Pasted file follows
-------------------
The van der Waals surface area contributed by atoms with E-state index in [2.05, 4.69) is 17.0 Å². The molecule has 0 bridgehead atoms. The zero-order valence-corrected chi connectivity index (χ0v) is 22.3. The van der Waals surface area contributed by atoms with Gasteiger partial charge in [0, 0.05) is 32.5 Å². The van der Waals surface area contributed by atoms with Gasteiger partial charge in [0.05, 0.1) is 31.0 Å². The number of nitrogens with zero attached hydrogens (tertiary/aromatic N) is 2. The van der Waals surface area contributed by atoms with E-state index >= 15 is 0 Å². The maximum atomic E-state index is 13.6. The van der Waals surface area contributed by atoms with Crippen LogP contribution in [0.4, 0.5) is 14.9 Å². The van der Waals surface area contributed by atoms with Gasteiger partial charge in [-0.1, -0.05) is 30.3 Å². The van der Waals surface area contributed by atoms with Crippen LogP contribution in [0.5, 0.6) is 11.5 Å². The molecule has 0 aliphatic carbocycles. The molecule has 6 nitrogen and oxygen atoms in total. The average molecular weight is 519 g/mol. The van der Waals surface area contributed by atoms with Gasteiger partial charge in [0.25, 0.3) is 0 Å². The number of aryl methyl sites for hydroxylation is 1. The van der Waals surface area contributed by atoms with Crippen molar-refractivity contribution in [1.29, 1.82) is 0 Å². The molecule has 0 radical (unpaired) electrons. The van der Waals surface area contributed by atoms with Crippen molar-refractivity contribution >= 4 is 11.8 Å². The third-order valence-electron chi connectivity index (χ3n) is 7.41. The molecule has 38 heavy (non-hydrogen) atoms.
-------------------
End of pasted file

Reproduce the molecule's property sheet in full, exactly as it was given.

The van der Waals surface area contributed by atoms with E-state index in [2.05, 4.69) is 17.0 Å². The molecule has 0 bridgehead atoms. The zero-order valence-corrected chi connectivity index (χ0v) is 22.3. The van der Waals surface area contributed by atoms with Gasteiger partial charge in [0, 0.05) is 32.5 Å². The van der Waals surface area contributed by atoms with Gasteiger partial charge in [0.05, 0.1) is 31.0 Å². The number of nitrogens with zero attached hydrogens (tertiary/aromatic N) is 2. The van der Waals surface area contributed by atoms with E-state index >= 15 is 0 Å². The maximum atomic E-state index is 13.6. The van der Waals surface area contributed by atoms with Crippen LogP contribution in [0.4, 0.5) is 14.9 Å². The van der Waals surface area contributed by atoms with Gasteiger partial charge in [-0.1, -0.05) is 30.3 Å². The van der Waals surface area contributed by atoms with Crippen LogP contribution in [0.5, 0.6) is 11.5 Å². The molecule has 0 aliphatic carbocycles. The molecule has 6 nitrogen and oxygen atoms in total. The average molecular weight is 519 g/mol. The van der Waals surface area contributed by atoms with Gasteiger partial charge in [0.25, 0.3) is 0 Å². The number of aryl methyl sites for hydroxylation is 1. The van der Waals surface area contributed by atoms with Crippen molar-refractivity contribution in [1.29, 1.82) is 0 Å². The molecule has 0 radical (unpaired) electrons. The van der Waals surface area contributed by atoms with Crippen molar-refractivity contribution >= 4 is 11.8 Å². The third-order valence-electron chi connectivity index (χ3n) is 7.41. The molecule has 38 heavy (non-hydrogen) atoms.